Now she must assure herself that he was none the worse for it, dear boy. That dear boy, Alexander Henry Grantham, Viscount Sheridan, was in his twenty-eighth year, and he was as kindly cooperative of his godmother's second study of his person as he had been her first. This inspection was nothing new. He had been all of five the first time he was aware of it.
On that occasion Lady Rivendale had swept into the nursery, his own mother a few steps in her wake, and made an extraordinary fuss over him. There had been comments about the unfortunate darkening of his hair, from toffee brown to bittersweet chocolate. And was there nothing anyone could do about the cowlick that surely pointed due north like a compass needle? His eyes, she also noted as she raised his chin, had lost every hint that they might be green or hazel and now were as deeply brown as his hair.
Why was he so pale?
There was also a critique of the shape of his nose, which was pronounced as substantial as an eagle's beak by his godmother and aquiline by his mother. She said nothing about his mouth, which he remembered thinking was a kindness, for surely his lower lip had been quivering by then. Still, he stood there and accepted it, watching her gravely from eyes that she had already pronounced too large for his thin face. She liked the way he stood, though, and complimented him on his soldier's bearing. For a long time afterward Sherry had thought the "us" he was hugging were the soft twin pillows of her breasts.
Of course he did. How could he refuse a woman with such important breasts? She would disappear for months, sometimes years, then announce herself without advance notice or invitation. She was always welcome. Presents arrived at odd times, never for the usual celebratory reasons like birthdays or Christmas, but simply because she thought of him. Later, when his younger sister reached the great age of six and exchanged the nursery for the schoolroom, Lady Rivendale proclaimed this also made her of interest and showered her with attentions that had been formerly reserved for him.
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He did not mind overmuch. His godmother was in every way generous with her affections.
The more she gave of herself, the more she seemed to have to give. For proof of this, he had only to think of the visit she made to Eton in the month following the death of his parents. A great-uncle on his mother's side was now guardian to him and his sister, but the charge lay heavily on his shoulders, more burden than privilege, and he gratefully surrendered all duties to Lady Rivendale when she applied for them. At the funeral service he had been overheard to say, "Deuced irresponsible of Sheridan and my niece to die with their children yet to be raised.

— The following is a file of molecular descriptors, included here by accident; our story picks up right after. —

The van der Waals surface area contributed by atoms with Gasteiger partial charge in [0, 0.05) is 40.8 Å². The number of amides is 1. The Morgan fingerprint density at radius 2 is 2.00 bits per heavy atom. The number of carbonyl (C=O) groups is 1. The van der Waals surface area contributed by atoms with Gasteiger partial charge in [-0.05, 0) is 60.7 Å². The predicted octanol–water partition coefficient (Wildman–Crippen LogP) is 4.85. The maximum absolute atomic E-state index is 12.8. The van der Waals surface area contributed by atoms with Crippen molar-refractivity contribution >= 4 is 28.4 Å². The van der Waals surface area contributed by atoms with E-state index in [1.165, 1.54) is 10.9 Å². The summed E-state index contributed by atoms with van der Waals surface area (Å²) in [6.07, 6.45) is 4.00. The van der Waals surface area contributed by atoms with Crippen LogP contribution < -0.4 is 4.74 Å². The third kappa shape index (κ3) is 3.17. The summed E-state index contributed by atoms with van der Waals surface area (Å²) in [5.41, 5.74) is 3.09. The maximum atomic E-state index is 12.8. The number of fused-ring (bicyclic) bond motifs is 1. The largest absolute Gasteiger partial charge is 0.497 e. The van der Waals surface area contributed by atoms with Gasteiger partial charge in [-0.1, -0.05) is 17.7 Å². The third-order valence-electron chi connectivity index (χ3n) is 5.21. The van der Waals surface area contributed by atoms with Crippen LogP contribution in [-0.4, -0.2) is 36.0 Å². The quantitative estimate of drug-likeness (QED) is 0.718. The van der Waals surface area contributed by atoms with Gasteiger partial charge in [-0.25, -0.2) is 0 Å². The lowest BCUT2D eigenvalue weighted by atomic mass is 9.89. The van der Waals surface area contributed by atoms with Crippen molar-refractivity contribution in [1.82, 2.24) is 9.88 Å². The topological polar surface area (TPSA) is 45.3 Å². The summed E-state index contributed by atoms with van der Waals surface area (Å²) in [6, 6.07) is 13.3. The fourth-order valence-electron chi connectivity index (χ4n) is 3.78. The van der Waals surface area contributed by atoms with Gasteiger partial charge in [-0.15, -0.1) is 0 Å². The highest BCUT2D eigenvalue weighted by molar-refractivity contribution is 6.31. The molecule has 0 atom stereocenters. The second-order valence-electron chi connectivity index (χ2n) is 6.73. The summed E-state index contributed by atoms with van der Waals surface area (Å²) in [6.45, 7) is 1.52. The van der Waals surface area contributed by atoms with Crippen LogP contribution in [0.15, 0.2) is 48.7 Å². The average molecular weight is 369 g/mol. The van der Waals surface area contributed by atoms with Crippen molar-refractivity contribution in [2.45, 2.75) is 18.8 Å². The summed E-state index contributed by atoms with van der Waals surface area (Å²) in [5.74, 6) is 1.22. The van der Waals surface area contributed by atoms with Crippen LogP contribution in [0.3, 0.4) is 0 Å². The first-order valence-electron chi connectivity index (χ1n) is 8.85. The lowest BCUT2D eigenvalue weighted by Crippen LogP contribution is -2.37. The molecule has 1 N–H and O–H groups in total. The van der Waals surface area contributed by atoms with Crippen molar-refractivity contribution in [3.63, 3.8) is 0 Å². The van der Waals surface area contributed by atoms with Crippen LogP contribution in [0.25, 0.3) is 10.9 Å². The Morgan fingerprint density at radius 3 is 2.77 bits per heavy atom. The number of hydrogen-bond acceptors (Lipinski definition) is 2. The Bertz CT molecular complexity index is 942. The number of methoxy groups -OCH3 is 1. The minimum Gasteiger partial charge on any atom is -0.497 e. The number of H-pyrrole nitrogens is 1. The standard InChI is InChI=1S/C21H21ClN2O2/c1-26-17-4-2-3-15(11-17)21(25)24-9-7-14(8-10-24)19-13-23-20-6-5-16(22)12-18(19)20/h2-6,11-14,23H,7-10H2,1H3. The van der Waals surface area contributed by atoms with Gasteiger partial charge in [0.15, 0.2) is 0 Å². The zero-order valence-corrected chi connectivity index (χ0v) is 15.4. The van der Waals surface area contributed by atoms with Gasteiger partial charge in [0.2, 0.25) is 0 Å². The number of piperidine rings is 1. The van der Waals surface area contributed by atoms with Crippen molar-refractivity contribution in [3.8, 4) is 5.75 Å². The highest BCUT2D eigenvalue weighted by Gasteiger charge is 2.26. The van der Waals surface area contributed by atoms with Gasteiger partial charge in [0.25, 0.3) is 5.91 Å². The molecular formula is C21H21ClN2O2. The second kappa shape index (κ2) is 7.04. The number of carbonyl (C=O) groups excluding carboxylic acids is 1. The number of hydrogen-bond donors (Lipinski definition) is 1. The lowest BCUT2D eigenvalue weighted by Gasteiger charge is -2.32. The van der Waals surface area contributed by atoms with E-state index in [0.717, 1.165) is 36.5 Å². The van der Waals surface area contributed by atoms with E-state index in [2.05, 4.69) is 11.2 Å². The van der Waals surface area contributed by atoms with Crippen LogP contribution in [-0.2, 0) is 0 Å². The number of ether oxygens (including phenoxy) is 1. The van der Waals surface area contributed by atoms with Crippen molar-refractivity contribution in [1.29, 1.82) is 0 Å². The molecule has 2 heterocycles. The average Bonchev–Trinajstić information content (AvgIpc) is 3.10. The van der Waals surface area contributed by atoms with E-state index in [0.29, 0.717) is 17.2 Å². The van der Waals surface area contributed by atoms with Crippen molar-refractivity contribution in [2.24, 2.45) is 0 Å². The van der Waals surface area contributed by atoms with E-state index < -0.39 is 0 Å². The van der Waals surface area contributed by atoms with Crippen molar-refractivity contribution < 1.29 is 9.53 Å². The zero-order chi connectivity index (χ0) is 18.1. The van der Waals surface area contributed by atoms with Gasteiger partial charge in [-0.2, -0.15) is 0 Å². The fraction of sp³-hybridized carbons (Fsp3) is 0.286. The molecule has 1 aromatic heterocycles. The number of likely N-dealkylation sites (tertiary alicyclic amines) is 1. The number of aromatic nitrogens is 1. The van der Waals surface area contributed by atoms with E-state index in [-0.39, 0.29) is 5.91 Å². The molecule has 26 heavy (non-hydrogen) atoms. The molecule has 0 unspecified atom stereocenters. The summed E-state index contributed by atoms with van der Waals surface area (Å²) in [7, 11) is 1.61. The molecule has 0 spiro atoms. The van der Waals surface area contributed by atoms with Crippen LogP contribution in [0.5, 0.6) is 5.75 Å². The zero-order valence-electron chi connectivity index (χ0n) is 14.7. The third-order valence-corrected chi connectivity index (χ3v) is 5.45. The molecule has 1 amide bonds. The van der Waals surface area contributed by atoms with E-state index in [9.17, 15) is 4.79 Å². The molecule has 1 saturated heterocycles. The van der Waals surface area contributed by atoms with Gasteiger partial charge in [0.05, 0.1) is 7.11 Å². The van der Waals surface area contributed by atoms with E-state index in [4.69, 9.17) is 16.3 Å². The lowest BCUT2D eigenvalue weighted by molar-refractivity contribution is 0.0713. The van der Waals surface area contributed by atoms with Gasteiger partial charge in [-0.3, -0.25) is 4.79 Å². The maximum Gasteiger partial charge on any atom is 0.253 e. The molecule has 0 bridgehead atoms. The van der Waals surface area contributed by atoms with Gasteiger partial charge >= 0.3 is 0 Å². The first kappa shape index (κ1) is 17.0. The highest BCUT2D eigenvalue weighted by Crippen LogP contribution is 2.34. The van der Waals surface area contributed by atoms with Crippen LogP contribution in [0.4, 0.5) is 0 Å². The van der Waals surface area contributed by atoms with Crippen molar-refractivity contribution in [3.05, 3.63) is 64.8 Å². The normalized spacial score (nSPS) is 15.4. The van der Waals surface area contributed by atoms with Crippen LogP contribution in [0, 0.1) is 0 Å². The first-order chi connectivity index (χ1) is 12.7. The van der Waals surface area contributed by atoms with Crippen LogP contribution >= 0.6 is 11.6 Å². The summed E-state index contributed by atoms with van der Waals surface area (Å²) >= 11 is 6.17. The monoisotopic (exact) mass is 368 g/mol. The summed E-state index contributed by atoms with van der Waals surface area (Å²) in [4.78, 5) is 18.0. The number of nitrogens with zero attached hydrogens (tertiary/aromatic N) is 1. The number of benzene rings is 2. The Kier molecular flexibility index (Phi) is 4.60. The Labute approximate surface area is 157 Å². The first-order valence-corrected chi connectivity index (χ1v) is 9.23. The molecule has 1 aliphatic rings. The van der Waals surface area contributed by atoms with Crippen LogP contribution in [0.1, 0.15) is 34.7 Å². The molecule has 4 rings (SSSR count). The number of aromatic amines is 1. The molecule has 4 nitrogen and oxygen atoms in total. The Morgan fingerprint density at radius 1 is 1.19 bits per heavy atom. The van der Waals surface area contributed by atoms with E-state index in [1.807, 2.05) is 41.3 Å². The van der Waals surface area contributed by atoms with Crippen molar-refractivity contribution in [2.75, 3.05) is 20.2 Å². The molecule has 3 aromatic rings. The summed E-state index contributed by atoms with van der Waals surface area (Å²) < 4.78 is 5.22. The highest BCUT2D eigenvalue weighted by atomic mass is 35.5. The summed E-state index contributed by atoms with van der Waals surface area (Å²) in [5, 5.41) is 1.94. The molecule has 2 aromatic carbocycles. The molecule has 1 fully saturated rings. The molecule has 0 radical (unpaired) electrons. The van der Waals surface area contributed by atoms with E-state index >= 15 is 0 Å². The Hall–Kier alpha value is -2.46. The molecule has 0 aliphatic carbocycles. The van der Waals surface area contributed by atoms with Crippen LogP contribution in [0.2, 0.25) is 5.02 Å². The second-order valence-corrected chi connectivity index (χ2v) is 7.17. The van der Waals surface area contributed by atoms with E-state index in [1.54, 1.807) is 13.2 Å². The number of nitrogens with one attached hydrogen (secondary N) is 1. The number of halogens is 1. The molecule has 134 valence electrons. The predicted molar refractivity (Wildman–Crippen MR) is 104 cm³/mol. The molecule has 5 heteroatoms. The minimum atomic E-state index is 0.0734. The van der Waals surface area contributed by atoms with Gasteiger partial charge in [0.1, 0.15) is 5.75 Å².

What am I to do with the two brats? Oh, it is a simple enough thing with the lad. He is at Eton at least, and his future is set. But the girl? I can get nothing from her save tears. When Lady Rivendale arrived at Eton, she had his sister in tow. It was one of the few times she did not inspect his person before enveloping him in her plump arms and plumper breasts; it was also the first time he was called Sherry. Viscount Sheridan. His father's title, now his, but somehow uniquely his. No one had ever call his father Sherry, not even the dauntless Lady Rivendale.
On the occasion of that visit she had announced they would be family now, and she said it with such practicality that Sherry and his sister never questioned the good sense of it. Kearns says the frock coat will be repaired to its former fit; the trousers have already been surrendered to the ragpicker. Sherry blinked. He should not have been surprised by the remark, for Lady Rivendale always spoke her mind. Most often it was a refreshing discourse.
He found, however, when the subject was his backside the notion of such plain speaking was rather alarming. No, you must not take offense, for none was meant.
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Lady Rivendale smiled deeply. She loved his wry tone. Sherry might be a tad high in the instep, but at least he had the good sense to know it.
Tis the Season to Be Sinful
Sherry regarded her gravely. Clapping her hands together smartly as she laughed, her ladyship sat back comfortably on the settee. That is perfectly splendid. Now, what of your companion? I suppose she emerged unscathed. Save For Later. Create a List. Summary The Season For Surprises. Read on the Scribd mobile app Download the free Scribd mobile app to read anytime, anywhere. Start your free 30 days. Page 1 of 1. Close Dialog Are you sure?
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Also remove everything in this list from your library. Emmanuel simply rolled his eyes. Lady Edric inhaled sharply. It does not matter.
But I informed Lady Gefferton of what happened to you. Was she not scandalized that you expected her daughter to shackle herself to one such as I?
She met you and she saw that you are a good man who would make a great husband to her daughter. Lady Edric deliberately misunderstood. However, even for her, this was going too far. It was only his love for her, and his knowledge that everything she did, she thought was for his own good, that stopped him from becoming extremely angry. I shall just let it all play itself out and when it ends in disaster, then Aunt Helen will have learned her lesson.
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Emmanuel sat back with a sigh. Diana was not surprised that Isabella was still on the subject of her prospective husband. This had been going on for three days now, and nothing she said seemed to reassure the girl. Perhaps you can read to him. Diana sighed tiredly, getting to her feet. All right?